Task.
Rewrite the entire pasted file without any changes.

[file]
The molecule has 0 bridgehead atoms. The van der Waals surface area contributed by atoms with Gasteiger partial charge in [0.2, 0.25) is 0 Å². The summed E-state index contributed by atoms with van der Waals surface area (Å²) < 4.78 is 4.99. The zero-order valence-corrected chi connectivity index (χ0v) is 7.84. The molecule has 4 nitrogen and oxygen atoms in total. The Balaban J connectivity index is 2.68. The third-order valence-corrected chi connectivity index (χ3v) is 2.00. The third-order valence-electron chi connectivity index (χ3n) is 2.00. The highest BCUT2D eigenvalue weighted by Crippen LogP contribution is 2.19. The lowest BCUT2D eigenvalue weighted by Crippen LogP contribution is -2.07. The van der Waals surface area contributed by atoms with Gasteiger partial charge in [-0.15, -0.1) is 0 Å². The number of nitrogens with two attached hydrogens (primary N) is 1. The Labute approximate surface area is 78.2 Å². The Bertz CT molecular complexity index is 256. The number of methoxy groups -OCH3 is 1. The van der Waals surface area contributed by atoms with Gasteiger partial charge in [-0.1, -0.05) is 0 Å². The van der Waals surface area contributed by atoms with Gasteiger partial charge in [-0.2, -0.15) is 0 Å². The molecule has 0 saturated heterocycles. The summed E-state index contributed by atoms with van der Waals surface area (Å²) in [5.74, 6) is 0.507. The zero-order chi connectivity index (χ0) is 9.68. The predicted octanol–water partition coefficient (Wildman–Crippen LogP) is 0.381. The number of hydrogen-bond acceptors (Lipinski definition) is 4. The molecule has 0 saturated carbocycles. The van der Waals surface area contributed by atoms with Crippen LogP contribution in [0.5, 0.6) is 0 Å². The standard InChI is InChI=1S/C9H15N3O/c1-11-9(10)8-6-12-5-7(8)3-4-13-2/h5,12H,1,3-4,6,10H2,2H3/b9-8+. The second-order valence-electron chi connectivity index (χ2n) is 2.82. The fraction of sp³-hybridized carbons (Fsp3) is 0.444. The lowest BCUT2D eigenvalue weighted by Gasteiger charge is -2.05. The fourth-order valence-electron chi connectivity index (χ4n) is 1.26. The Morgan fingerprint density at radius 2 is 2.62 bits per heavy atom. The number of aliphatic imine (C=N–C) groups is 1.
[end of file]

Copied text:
The molecule has 0 bridgehead atoms. The van der Waals surface area contributed by atoms with Gasteiger partial charge in [0.2, 0.25) is 0 Å². The summed E-state index contributed by atoms with van der Waals surface area (Å²) < 4.78 is 4.99. The zero-order valence-corrected chi connectivity index (χ0v) is 7.84. The molecule has 4 nitrogen and oxygen atoms in total. The Balaban J connectivity index is 2.68. The third-order valence-corrected chi connectivity index (χ3v) is 2.00. The third-order valence-electron chi connectivity index (χ3n) is 2.00. The highest BCUT2D eigenvalue weighted by Crippen LogP contribution is 2.19. The lowest BCUT2D eigenvalue weighted by Crippen LogP contribution is -2.07. The van der Waals surface area contributed by atoms with Gasteiger partial charge in [-0.15, -0.1) is 0 Å². The number of nitrogens with two attached hydrogens (primary N) is 1. The Labute approximate surface area is 78.2 Å². The Bertz CT molecular complexity index is 256. The number of methoxy groups -OCH3 is 1. The van der Waals surface area contributed by atoms with Gasteiger partial charge in [-0.1, -0.05) is 0 Å². The van der Waals surface area contributed by atoms with Gasteiger partial charge in [-0.2, -0.15) is 0 Å². The molecule has 0 saturated heterocycles. The summed E-state index contributed by atoms with van der Waals surface area (Å²) in [5.74, 6) is 0.507. The zero-order chi connectivity index (χ0) is 9.68. The predicted octanol–water partition coefficient (Wildman–Crippen LogP) is 0.381. The number of hydrogen-bond acceptors (Lipinski definition) is 4. The molecule has 0 saturated carbocycles. The van der Waals surface area contributed by atoms with Crippen LogP contribution in [0.5, 0.6) is 0 Å². The standard InChI is InChI=1S/C9H15N3O/c1-11-9(10)8-6-12-5-7(8)3-4-13-2/h5,12H,1,3-4,6,10H2,2H3/b9-8+. The second-order valence-electron chi connectivity index (χ2n) is 2.82. The fraction of sp³-hybridized carbons (Fsp3) is 0.444. The lowest BCUT2D eigenvalue weighted by Gasteiger charge is -2.05. The fourth-order valence-electron chi connectivity index (χ4n) is 1.26. The Morgan fingerprint density at radius 2 is 2.62 bits per heavy atom. The number of aliphatic imine (C=N–C) groups is 1.